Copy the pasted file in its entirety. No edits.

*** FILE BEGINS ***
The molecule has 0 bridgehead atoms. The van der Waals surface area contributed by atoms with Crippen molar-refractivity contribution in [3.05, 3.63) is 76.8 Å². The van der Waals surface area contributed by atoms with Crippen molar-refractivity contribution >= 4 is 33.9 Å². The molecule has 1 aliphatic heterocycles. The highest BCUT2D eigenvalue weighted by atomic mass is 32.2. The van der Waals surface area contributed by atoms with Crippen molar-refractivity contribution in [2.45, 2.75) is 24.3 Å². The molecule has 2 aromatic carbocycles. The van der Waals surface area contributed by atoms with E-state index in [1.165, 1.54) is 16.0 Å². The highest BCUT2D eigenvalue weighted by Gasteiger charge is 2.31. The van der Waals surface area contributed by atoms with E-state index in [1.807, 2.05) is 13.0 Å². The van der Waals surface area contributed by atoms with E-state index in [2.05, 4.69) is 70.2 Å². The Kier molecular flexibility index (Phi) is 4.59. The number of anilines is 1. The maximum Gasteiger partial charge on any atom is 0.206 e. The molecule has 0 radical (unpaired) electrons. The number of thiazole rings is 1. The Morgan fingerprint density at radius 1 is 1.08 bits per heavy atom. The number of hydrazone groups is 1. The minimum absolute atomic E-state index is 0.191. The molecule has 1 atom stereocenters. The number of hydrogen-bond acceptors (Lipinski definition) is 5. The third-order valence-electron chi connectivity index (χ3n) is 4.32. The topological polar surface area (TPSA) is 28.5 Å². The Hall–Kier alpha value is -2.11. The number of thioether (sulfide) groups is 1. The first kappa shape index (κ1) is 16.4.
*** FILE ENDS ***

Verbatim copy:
The molecule has 0 bridgehead atoms. The van der Waals surface area contributed by atoms with Crippen molar-refractivity contribution in [3.05, 3.63) is 76.8 Å². The van der Waals surface area contributed by atoms with Crippen molar-refractivity contribution >= 4 is 33.9 Å². The molecule has 1 aliphatic heterocycles. The highest BCUT2D eigenvalue weighted by atomic mass is 32.2. The van der Waals surface area contributed by atoms with Crippen molar-refractivity contribution in [2.45, 2.75) is 24.3 Å². The molecule has 2 aromatic carbocycles. The van der Waals surface area contributed by atoms with E-state index in [1.165, 1.54) is 16.0 Å². The highest BCUT2D eigenvalue weighted by Gasteiger charge is 2.31. The van der Waals surface area contributed by atoms with E-state index in [1.807, 2.05) is 13.0 Å². The van der Waals surface area contributed by atoms with E-state index in [2.05, 4.69) is 70.2 Å². The Kier molecular flexibility index (Phi) is 4.59. The number of anilines is 1. The maximum Gasteiger partial charge on any atom is 0.206 e. The molecule has 0 radical (unpaired) electrons. The number of thiazole rings is 1. The Morgan fingerprint density at radius 1 is 1.08 bits per heavy atom. The number of hydrazone groups is 1. The minimum absolute atomic E-state index is 0.191. The molecule has 1 atom stereocenters. The number of hydrogen-bond acceptors (Lipinski definition) is 5. The third-order valence-electron chi connectivity index (χ3n) is 4.32. The topological polar surface area (TPSA) is 28.5 Å². The Hall–Kier alpha value is -2.11. The number of thioether (sulfide) groups is 1. The first kappa shape index (κ1) is 16.4.